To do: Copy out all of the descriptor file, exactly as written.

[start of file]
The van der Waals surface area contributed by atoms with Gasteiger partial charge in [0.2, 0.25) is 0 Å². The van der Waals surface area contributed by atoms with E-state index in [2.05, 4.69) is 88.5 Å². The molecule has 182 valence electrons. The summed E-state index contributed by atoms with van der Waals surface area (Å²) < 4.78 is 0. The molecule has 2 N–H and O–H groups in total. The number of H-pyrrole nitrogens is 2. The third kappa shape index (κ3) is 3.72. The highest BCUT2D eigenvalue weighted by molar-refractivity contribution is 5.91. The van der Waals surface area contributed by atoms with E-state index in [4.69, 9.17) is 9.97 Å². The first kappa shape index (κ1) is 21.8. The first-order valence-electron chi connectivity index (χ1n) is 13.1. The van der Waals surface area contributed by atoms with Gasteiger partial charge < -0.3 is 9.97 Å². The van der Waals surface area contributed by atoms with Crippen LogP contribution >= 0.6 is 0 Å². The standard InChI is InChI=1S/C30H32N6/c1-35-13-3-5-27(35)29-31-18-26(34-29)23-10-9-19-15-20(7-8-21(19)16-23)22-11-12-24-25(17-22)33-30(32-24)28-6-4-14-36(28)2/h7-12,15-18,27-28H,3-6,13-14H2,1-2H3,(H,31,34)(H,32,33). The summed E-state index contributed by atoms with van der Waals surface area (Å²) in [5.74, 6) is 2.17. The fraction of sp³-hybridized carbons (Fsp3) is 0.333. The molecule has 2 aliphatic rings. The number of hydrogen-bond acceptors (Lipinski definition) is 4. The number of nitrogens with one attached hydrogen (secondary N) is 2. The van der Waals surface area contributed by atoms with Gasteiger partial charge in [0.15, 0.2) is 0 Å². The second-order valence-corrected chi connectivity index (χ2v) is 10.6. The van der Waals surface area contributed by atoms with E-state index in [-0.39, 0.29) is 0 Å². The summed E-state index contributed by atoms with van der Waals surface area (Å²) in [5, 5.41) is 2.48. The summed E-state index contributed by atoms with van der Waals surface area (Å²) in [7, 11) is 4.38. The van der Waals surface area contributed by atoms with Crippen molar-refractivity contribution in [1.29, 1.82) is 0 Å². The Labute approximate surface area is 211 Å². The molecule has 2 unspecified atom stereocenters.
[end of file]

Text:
The van der Waals surface area contributed by atoms with Gasteiger partial charge in [0.2, 0.25) is 0 Å². The van der Waals surface area contributed by atoms with E-state index in [2.05, 4.69) is 88.5 Å². The molecule has 182 valence electrons. The summed E-state index contributed by atoms with van der Waals surface area (Å²) < 4.78 is 0. The molecule has 2 N–H and O–H groups in total. The number of H-pyrrole nitrogens is 2. The third kappa shape index (κ3) is 3.72. The highest BCUT2D eigenvalue weighted by molar-refractivity contribution is 5.91. The van der Waals surface area contributed by atoms with E-state index in [4.69, 9.17) is 9.97 Å². The first kappa shape index (κ1) is 21.8. The first-order valence-electron chi connectivity index (χ1n) is 13.1. The van der Waals surface area contributed by atoms with Gasteiger partial charge < -0.3 is 9.97 Å². The van der Waals surface area contributed by atoms with Crippen LogP contribution >= 0.6 is 0 Å². The standard InChI is InChI=1S/C30H32N6/c1-35-13-3-5-27(35)29-31-18-26(34-29)23-10-9-19-15-20(7-8-21(19)16-23)22-11-12-24-25(17-22)33-30(32-24)28-6-4-14-36(28)2/h7-12,15-18,27-28H,3-6,13-14H2,1-2H3,(H,31,34)(H,32,33). The summed E-state index contributed by atoms with van der Waals surface area (Å²) in [5.74, 6) is 2.17. The fraction of sp³-hybridized carbons (Fsp3) is 0.333. The molecule has 2 aliphatic rings. The number of hydrogen-bond acceptors (Lipinski definition) is 4. The number of nitrogens with one attached hydrogen (secondary N) is 2. The van der Waals surface area contributed by atoms with Gasteiger partial charge in [0.15, 0.2) is 0 Å². The second-order valence-corrected chi connectivity index (χ2v) is 10.6. The van der Waals surface area contributed by atoms with E-state index in [-0.39, 0.29) is 0 Å². The summed E-state index contributed by atoms with van der Waals surface area (Å²) in [5, 5.41) is 2.48. The summed E-state index contributed by atoms with van der Waals surface area (Å²) in [7, 11) is 4.38. The van der Waals surface area contributed by atoms with Crippen molar-refractivity contribution in [1.29, 1.82) is 0 Å². The Labute approximate surface area is 211 Å². The molecule has 2 unspecified atom stereocenters.